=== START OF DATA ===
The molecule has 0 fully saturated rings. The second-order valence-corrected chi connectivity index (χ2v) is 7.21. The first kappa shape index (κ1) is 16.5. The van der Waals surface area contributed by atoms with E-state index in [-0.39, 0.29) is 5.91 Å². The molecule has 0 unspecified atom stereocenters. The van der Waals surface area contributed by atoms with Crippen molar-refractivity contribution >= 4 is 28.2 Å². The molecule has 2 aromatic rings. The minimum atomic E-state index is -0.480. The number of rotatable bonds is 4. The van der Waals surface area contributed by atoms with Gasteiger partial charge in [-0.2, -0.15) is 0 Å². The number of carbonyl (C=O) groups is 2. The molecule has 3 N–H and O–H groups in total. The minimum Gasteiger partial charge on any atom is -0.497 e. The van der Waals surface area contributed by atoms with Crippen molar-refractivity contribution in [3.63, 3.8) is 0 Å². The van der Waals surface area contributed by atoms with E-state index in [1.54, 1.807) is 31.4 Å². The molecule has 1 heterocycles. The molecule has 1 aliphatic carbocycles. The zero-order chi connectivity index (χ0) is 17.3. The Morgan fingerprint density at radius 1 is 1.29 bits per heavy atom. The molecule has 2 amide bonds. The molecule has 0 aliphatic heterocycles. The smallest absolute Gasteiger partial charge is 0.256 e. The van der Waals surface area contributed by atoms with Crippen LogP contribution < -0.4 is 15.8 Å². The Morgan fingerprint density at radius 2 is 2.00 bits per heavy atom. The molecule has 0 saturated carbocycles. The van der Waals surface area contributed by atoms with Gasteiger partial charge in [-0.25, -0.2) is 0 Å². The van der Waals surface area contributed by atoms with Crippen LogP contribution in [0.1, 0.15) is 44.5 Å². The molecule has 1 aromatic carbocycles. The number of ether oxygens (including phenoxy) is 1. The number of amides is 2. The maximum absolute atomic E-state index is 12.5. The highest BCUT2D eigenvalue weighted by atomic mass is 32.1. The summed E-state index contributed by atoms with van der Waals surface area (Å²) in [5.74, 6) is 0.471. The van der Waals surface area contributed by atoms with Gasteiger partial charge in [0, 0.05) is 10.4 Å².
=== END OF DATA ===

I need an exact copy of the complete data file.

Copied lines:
The molecule has 0 fully saturated rings. The second-order valence-corrected chi connectivity index (χ2v) is 7.21. The first kappa shape index (κ1) is 16.5. The van der Waals surface area contributed by atoms with E-state index in [-0.39, 0.29) is 5.91 Å². The molecule has 0 unspecified atom stereocenters. The van der Waals surface area contributed by atoms with Crippen molar-refractivity contribution >= 4 is 28.2 Å². The molecule has 2 aromatic rings. The minimum atomic E-state index is -0.480. The number of rotatable bonds is 4. The van der Waals surface area contributed by atoms with Gasteiger partial charge in [-0.2, -0.15) is 0 Å². The number of carbonyl (C=O) groups is 2. The molecule has 3 N–H and O–H groups in total. The minimum Gasteiger partial charge on any atom is -0.497 e. The van der Waals surface area contributed by atoms with Crippen molar-refractivity contribution in [3.63, 3.8) is 0 Å². The van der Waals surface area contributed by atoms with E-state index in [1.54, 1.807) is 31.4 Å². The molecule has 1 heterocycles. The molecule has 1 aliphatic carbocycles. The zero-order chi connectivity index (χ0) is 17.3. The Morgan fingerprint density at radius 1 is 1.29 bits per heavy atom. The molecule has 2 amide bonds. The molecule has 0 aliphatic heterocycles. The smallest absolute Gasteiger partial charge is 0.256 e. The van der Waals surface area contributed by atoms with Crippen LogP contribution < -0.4 is 15.8 Å². The Morgan fingerprint density at radius 2 is 2.00 bits per heavy atom. The molecule has 0 saturated carbocycles. The van der Waals surface area contributed by atoms with Gasteiger partial charge in [-0.25, -0.2) is 0 Å². The van der Waals surface area contributed by atoms with Crippen LogP contribution in [0.1, 0.15) is 44.5 Å². The molecule has 1 aromatic carbocycles. The number of ether oxygens (including phenoxy) is 1. The number of amides is 2. The maximum absolute atomic E-state index is 12.5. The highest BCUT2D eigenvalue weighted by atomic mass is 32.1. The summed E-state index contributed by atoms with van der Waals surface area (Å²) in [5.74, 6) is 0.471. The van der Waals surface area contributed by atoms with Gasteiger partial charge in [0, 0.05) is 10.4 Å².